Twenty-one years ago in my village Junior High School, two guys stood for the senior boy’s prefect election.
One of the boys was the most popular guy in the school at the time. Most students liked him. Unfortunately for him, he was not the most intelligent. In addition to his ‘upper room deficiency’, he had a tongue that was as heavy as the word itself and turning it to speak any other language apart from his native Akan was just a no – no for him. Expecting this guy to communicate in English was as impossible as expecting the hen to pass urine. He was always the first in his class when one counted from behind. He was simply immune to seriousness.
The other contender was a quite unassuming guy and a little bit gifted academically too. He was not so popular. The day of election came and as you would expect, the popular guy won the polls hands down. He won not because he was capable and competent; he won because those who voted for him did not give a hoot about capability nor competency.
The teachers in the school that day met after the elections and upon their return used their powers to turn the results in favor of the other guy with the reason that they needed someone who could do the job.
In about 60 days’ time, Ghanaians would go to the polls to elect a President. Whoever gets elected as President would steer the affairs of this nation for four good years. Many of the presidential hopefuls have been on the road over the last few weeks with their campaign messages. Promises are high and are all over the place already. Some of the candidates are very popular, others not – so – popular.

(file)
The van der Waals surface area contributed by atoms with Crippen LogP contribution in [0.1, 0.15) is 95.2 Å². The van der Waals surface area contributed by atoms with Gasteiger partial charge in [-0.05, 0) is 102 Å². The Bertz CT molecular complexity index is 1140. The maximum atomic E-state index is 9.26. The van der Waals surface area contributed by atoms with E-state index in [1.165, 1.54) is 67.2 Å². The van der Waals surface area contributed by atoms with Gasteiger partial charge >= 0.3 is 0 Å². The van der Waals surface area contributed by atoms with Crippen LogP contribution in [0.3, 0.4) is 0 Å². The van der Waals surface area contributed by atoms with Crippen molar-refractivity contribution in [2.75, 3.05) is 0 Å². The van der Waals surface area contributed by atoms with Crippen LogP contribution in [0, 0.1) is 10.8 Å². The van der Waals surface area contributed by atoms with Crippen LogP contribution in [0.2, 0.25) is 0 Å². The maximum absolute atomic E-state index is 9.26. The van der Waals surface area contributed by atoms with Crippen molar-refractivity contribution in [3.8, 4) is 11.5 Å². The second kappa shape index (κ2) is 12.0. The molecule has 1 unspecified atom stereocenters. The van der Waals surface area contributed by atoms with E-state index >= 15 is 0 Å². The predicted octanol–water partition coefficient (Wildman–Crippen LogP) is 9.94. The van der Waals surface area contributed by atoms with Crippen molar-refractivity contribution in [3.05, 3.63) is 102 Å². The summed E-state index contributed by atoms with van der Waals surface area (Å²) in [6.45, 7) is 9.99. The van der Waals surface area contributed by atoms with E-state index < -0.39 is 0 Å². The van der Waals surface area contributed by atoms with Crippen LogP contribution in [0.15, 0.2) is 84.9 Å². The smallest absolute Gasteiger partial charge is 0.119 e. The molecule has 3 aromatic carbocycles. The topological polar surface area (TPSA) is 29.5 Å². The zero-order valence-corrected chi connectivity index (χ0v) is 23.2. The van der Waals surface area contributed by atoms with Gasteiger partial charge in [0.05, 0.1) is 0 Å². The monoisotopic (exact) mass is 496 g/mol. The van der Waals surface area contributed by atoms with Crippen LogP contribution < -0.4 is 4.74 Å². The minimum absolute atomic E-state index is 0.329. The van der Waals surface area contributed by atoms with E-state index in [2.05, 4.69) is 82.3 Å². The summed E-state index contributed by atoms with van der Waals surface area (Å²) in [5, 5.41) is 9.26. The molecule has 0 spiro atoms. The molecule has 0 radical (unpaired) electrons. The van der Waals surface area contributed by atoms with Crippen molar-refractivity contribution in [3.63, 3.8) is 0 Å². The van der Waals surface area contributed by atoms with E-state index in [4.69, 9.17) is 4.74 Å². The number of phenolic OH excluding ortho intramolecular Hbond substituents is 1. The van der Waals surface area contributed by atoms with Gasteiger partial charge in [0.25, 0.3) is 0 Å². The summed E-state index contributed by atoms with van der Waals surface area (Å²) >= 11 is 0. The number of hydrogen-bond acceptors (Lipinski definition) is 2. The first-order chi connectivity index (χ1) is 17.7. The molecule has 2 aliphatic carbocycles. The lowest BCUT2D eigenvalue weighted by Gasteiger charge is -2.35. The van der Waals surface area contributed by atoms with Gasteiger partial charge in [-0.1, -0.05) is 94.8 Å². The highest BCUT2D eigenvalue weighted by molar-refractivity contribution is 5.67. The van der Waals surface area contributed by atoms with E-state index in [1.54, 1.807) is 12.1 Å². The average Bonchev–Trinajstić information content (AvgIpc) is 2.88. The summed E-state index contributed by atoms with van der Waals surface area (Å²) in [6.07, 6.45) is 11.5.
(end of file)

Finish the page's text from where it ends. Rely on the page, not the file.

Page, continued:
Unlike the election in my village school whose results the teachers were able to overturn, whoever wins in the December elections (all things being equal) would not be changed until after four years. The decisions we make in this elections would affect the direction of our beloved country for a long time.
Think about it. As youths of this nation to whom the future belongs, it’s important that we listen to all the campaign messages devoid of passion and analyze the promises critically for their viability and practicability to ensure that we vote for the right candidate. Let us not just follow the crowd bearing in mind that the most popular candidate is not always the most competent and capable candidate.
God bless Ghana!
Source: Steve Adjei-Laryea/Myjoyonline.com